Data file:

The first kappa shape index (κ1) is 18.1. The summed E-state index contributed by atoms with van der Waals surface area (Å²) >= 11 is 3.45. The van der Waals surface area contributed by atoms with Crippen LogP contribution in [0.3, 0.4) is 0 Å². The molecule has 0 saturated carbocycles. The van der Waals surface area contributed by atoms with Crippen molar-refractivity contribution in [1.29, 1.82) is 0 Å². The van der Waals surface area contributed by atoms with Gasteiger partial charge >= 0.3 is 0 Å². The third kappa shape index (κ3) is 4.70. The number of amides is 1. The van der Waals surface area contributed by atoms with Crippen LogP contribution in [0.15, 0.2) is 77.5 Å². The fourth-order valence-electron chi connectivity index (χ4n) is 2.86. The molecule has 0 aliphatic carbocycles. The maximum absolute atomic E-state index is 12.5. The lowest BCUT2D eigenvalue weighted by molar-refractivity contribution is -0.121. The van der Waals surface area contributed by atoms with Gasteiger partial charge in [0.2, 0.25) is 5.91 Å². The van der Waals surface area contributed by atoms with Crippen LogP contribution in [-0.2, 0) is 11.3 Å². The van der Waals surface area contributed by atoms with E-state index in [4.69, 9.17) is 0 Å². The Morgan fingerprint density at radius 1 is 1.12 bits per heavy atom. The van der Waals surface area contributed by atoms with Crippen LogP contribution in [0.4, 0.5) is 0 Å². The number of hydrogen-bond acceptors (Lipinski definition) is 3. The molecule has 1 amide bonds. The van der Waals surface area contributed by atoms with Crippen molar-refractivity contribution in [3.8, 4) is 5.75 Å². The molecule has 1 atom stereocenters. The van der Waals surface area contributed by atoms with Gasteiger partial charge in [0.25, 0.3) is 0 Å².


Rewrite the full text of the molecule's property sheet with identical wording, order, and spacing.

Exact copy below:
The first kappa shape index (κ1) is 18.1. The summed E-state index contributed by atoms with van der Waals surface area (Å²) >= 11 is 3.45. The van der Waals surface area contributed by atoms with Crippen LogP contribution in [0.3, 0.4) is 0 Å². The molecule has 0 saturated carbocycles. The van der Waals surface area contributed by atoms with Crippen molar-refractivity contribution in [1.29, 1.82) is 0 Å². The van der Waals surface area contributed by atoms with Gasteiger partial charge >= 0.3 is 0 Å². The third kappa shape index (κ3) is 4.70. The number of amides is 1. The van der Waals surface area contributed by atoms with Crippen LogP contribution in [0.15, 0.2) is 77.5 Å². The fourth-order valence-electron chi connectivity index (χ4n) is 2.86. The molecule has 0 aliphatic carbocycles. The maximum absolute atomic E-state index is 12.5. The lowest BCUT2D eigenvalue weighted by molar-refractivity contribution is -0.121. The van der Waals surface area contributed by atoms with Gasteiger partial charge in [0.2, 0.25) is 5.91 Å². The van der Waals surface area contributed by atoms with Crippen LogP contribution in [-0.2, 0) is 11.3 Å². The van der Waals surface area contributed by atoms with E-state index in [4.69, 9.17) is 0 Å². The Morgan fingerprint density at radius 1 is 1.12 bits per heavy atom. The van der Waals surface area contributed by atoms with Crippen LogP contribution in [0.4, 0.5) is 0 Å². The number of hydrogen-bond acceptors (Lipinski definition) is 3. The molecule has 1 amide bonds. The van der Waals surface area contributed by atoms with Crippen molar-refractivity contribution in [3.8, 4) is 5.75 Å². The molecule has 1 atom stereocenters. The van der Waals surface area contributed by atoms with Gasteiger partial charge in [0.25, 0.3) is 0 Å².